Immersive theatre in 2018 comprises a global field of practices that have been fuelled by popular consumer demand. The magnitude of this demand has enabled many theatre companies to create work that might not otherwise be created thanks to the prospect of substantive commercial revenue. However, what is at stake in looking to satisfy an emerging set of consumer expectations? How might these expectations be affecting the kinds of body audiences encounter in immersive performance, and how they engage with them? In what ways are they affecting the health of the sector, and those who work in it? And what opportunities might these expectations also afford?
This research event will survey a range of current strategies for immersing audiences in contemporary theatre and performance, whilst mapping ethical, economic and political issues that have dominated international debate in 2018, examining what these issues have to offer to how we think about and understand immersive theatre today. This is a year that has seen Brett Kavanaugh confirmed as the 114th Justice of the Supreme Court of the United States. It is a year that marks ten years since the 2008 financial crash, and that finds the UK government prepare, or perhaps failing to prepare, for an overhaul of legislation linked to British trade with the European Union and workplace protections. 2018 is also a year that saw the publication of several journalistic articles documenting examples of sexual assault in immersive theatre, and that found a relatively young immersive theatre company declaring bankruptcy after the magnitude if its debt proved untenable. At the same time, does this not make it all the more important to discuss an ethics of care and trust? And should we not take seriously attempts to inform or reimagine economies and labour relations through participatory engagement when the stability and security of each is at risk?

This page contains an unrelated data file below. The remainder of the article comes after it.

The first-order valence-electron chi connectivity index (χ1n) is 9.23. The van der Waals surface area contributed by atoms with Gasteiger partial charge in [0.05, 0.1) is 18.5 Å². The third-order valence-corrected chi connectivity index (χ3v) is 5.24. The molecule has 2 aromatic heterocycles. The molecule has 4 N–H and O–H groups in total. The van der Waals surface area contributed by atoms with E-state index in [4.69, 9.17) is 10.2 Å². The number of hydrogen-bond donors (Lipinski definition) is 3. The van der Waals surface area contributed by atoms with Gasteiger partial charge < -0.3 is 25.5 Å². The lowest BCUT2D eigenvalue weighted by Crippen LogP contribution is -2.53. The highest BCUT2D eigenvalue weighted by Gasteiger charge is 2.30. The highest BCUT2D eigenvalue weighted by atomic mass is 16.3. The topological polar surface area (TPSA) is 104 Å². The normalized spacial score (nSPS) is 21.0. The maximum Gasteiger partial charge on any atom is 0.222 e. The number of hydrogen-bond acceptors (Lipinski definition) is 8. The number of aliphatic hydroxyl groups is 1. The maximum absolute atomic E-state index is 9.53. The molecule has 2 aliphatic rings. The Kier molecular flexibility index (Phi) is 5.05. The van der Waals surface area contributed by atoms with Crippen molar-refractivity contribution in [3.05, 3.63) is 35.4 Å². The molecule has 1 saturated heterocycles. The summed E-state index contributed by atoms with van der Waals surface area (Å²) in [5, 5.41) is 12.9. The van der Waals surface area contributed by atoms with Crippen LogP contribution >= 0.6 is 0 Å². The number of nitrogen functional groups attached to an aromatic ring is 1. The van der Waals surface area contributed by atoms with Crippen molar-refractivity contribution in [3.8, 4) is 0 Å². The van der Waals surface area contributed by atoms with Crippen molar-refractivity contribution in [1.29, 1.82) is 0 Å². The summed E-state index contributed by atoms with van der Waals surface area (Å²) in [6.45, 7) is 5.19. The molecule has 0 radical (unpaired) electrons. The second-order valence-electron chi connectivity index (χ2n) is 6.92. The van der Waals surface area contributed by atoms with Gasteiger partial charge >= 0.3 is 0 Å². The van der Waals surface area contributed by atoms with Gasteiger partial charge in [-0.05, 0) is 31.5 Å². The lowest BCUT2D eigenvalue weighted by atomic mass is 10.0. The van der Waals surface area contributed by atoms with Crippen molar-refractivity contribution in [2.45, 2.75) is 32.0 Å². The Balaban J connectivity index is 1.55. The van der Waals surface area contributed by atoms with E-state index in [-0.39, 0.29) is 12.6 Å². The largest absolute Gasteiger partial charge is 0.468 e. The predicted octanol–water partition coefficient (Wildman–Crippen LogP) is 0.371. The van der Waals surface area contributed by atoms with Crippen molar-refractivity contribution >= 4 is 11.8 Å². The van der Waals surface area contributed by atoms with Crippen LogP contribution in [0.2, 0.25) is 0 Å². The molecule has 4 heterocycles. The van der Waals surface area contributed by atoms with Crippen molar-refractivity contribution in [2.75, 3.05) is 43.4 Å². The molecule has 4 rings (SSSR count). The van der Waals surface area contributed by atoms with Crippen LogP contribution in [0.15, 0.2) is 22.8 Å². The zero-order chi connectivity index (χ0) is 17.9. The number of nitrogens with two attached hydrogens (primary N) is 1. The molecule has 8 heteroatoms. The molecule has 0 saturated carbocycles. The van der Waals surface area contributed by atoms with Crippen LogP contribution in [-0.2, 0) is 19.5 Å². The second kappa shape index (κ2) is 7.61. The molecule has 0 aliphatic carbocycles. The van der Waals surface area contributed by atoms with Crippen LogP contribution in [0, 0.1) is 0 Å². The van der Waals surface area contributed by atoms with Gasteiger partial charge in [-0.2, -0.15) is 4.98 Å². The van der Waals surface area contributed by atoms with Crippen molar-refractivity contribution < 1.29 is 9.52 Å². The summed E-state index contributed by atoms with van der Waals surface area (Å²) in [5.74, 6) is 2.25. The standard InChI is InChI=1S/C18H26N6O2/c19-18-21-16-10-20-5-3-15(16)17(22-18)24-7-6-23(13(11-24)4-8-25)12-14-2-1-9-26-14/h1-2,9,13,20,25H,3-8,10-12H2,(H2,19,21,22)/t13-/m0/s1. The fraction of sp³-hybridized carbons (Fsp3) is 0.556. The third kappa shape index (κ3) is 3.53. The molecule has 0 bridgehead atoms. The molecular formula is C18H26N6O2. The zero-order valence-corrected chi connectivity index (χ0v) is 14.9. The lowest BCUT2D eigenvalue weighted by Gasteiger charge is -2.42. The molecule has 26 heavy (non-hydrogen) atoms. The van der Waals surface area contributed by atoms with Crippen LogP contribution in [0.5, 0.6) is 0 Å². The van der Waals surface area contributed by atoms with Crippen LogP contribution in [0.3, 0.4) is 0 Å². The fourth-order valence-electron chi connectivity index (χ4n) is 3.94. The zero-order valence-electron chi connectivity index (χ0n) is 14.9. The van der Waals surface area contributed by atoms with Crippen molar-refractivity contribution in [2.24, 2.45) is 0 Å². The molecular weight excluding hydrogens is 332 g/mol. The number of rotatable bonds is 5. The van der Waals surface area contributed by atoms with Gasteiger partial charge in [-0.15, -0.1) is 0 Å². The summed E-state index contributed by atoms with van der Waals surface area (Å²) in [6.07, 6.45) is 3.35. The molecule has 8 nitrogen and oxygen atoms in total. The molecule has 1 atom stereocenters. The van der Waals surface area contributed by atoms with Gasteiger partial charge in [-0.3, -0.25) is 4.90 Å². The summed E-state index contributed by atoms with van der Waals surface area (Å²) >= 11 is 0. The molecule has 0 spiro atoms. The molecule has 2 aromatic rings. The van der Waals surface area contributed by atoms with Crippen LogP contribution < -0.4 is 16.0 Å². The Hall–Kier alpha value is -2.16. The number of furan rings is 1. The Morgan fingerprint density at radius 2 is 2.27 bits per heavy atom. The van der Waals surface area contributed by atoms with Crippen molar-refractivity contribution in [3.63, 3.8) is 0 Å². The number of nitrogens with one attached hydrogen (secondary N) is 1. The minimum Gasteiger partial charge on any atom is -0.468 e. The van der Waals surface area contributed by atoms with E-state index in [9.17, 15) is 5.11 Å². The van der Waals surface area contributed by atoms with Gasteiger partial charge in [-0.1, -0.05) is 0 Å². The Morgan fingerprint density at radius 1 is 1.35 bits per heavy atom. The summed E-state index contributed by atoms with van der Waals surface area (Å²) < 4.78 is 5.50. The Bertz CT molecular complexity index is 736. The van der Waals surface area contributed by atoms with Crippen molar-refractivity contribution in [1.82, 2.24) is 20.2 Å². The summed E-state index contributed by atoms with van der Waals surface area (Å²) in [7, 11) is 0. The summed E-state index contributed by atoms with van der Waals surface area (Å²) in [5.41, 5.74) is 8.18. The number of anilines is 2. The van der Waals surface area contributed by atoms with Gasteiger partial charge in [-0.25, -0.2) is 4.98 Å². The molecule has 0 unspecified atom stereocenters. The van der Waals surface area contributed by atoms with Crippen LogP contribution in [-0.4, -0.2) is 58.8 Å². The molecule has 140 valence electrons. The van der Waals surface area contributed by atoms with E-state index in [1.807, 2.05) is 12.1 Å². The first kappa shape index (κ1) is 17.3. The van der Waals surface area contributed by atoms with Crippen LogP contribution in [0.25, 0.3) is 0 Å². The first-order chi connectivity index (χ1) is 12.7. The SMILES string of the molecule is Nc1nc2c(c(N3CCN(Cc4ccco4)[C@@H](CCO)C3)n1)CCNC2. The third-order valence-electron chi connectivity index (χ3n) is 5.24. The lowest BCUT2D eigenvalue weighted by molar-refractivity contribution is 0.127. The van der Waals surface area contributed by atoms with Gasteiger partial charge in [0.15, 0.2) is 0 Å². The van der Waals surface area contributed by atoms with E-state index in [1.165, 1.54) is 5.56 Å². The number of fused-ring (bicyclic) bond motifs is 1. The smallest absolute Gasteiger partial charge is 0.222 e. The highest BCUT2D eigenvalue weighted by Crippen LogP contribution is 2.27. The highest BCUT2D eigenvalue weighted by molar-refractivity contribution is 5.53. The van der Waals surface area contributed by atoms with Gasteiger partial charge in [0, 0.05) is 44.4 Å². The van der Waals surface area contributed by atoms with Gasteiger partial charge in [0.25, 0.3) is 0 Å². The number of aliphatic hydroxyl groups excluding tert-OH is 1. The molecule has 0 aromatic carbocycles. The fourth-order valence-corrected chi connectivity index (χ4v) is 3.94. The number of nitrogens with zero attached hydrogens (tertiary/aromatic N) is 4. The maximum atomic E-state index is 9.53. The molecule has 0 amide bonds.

Across two panels and four academic papers, ‘Performing Audiences: Immersive Theatre in 2018’ looks to chart the state of the immersive sector today by examining some of the most urgent challenges it faces: those linked to the very sources of its appeal as much as its ethics and sustainability.
Panel 1: Immersion, ethics and aesthetics
Dr. Rose Biggin (independent scholar), "Immersive theatre and eroticism"
Meg Cunningham (GSA, University of Surrey), “Immersion in scenographic storyworlds”
Panel 2: Immersion, politics and economics
Dr. Adam Alston (GSA, University of Surrey), “Immersive theatre and commercial risk”
Will Osmond (GSA, University of Surrey), “The distribution of labour in live action role plays”
Wine will be served. A campus map can be found here: https://www.surrey.ac.uk/sites/default/files/2018-10/campus-map-2018.pdf
Jessica Guise in the Immersive Ensemble and The Guild of Misrule's The Great Gatsby (2016-)